The Obama administration has come to the aid of the debt-laden Palestinian Authority.
On Monday, the US government requested that a New York court reduce the bond the PA is required to post while it appeals against a ruling that found it liable for a series of attacks between 2002 and 2004 in Jerusalem and present-day Israel.
One of the reasons cited for supporting the PA is that the US regards it as playing an important role in protecting Israeli settlers in the occupied West Bank.
Earlier this year, a Manhattan jury awarded plaintiffs hundreds of millions of damages from the Palestinian governing authorities — the PA and the Palestine Liberation Organization. While the defendants are appealing the ruling, plaintiffs are insisting that a monthly payment plan be enforced in the meantime.
The PA has described itself to the court as “essentially insolvent” and said that posting such a high bond would put itself and its creditors in “undue jeopardy.”
The Palestinian Authority currently owes $5.4 billion in debt and is unable to pay its creditors on time.
According to the World Bank and the International Monetary Fund, every month the PA falls $42 million short of meeting its expenses.
Threat to PA’s future
Nevertheless, plaintiffs have argued that the PA could find the money to post bonds on a monthly basis. International financial consultant Bradley Wendt testified in July that the PA could divert foreign aid payments to make bond payments of as much as $20 million per month.
Foreign aid to the PA is given in order to meet the Palestinians’ basic needs.
Wendt furthermore suggested that the PA implement a kind of austerity program that would include paring down the public sector, enforcing collections of tax and energy bills in Gaza, slashing public sector salaries and firing all of its employees in Gaza.
The World Bank and the IMF have already warned against forcing the PA to pay large sums of money for the case. In May, the IMF specifically pointed out that the case had the ability to “shock” the system and threaten the PA’s very existence.
The US is now joining those international financial organizations.
On Monday, Antony Blinken, the deputy secretary of state, filed a statement of interest with the court. It expressed fear that the bond payments would compromise the PA’s solvency.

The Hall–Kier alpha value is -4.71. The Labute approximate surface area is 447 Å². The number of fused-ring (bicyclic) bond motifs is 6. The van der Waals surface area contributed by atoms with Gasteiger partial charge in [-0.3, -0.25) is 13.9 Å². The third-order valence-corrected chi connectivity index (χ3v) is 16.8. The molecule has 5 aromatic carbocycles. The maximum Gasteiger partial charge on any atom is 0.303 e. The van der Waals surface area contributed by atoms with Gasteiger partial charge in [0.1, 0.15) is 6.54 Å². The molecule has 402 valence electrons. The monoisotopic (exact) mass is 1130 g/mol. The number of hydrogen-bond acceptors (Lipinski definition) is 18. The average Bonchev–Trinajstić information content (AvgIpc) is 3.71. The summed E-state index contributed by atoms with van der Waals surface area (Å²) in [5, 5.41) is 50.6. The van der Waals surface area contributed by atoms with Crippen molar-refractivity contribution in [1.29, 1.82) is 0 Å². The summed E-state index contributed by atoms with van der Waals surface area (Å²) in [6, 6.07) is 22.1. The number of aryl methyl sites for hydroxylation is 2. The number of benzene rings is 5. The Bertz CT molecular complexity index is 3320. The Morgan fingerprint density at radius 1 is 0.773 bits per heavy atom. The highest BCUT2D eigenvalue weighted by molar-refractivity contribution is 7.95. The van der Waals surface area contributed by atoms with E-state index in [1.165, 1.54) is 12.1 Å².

Blinken stated: “The US has provided billions of dollars in assistance to strengthen Palestinian institutions, promote security in the West Bank, expand Palestinian economic growth and help create conditions for peace.”
“The collapse of the PA would undermine several decades of US foreign policy and add a new destabilizing factor to the region, compromising national security,” he added.
Crucial for stability?
Blinken clarified that he was not deciding on the merits of the case or the jury’s verdict of liability. Indeed, he devoted several paragraphs to affirming the right of “victims of terror” to sue in US courts under the Anti-Terrorism Act.
“I believe it is our national security interest to support fair compensation for American victims of terrorism from those responsible for their losses,” he wrote.
But Blinken indicated that the PA is crucial to maintaining stability in the Middle East.
“The PA insolvency and collapse would harm current and future US-led efforts to achieve a two-state solution to the Israeli-Palestinian conflict… The vacuum in governance and security could be filled by violent Palestinian groups that seek Israel’s destruction and reject the goal of a two-state solution.”
Blinken underscored that he regarded the PA’s “security coordination” with Israel as vital. Such coordination helps protect Israel’s settlements in the West Bank.
Such settlements violate the Fourth Geneva Convention and are tantamount to war crimes.
“The PA and Israel currently have mechanisms and channels for security coordination, helping to maintain security for Palestinians and Israelis living in the West Bank, and identifying and thwarting potential terrorist attacks in Israel,” he stated. ”The collapse of the PA would break this channel of coordination.”
Blinken also warned that the destabilization of the PA could help Islamic State in Jordan. Only at the end did his letter give a nod to the humanitarian impact on Palestinians that the financial burden would cause.
Since 2013, the PA’s foreign aid has been in decline, dropping 20 percent each year. Eighty percent of people in Gaza depend on international aid, while nearly half the population is unemployed.
Any kind of iron-fisted austerity program imposed for the sake of an American civil lawsuit, decided by a jury of 12 Manhattanites, would be felt by every Palestinian in the West Bank and Gaza.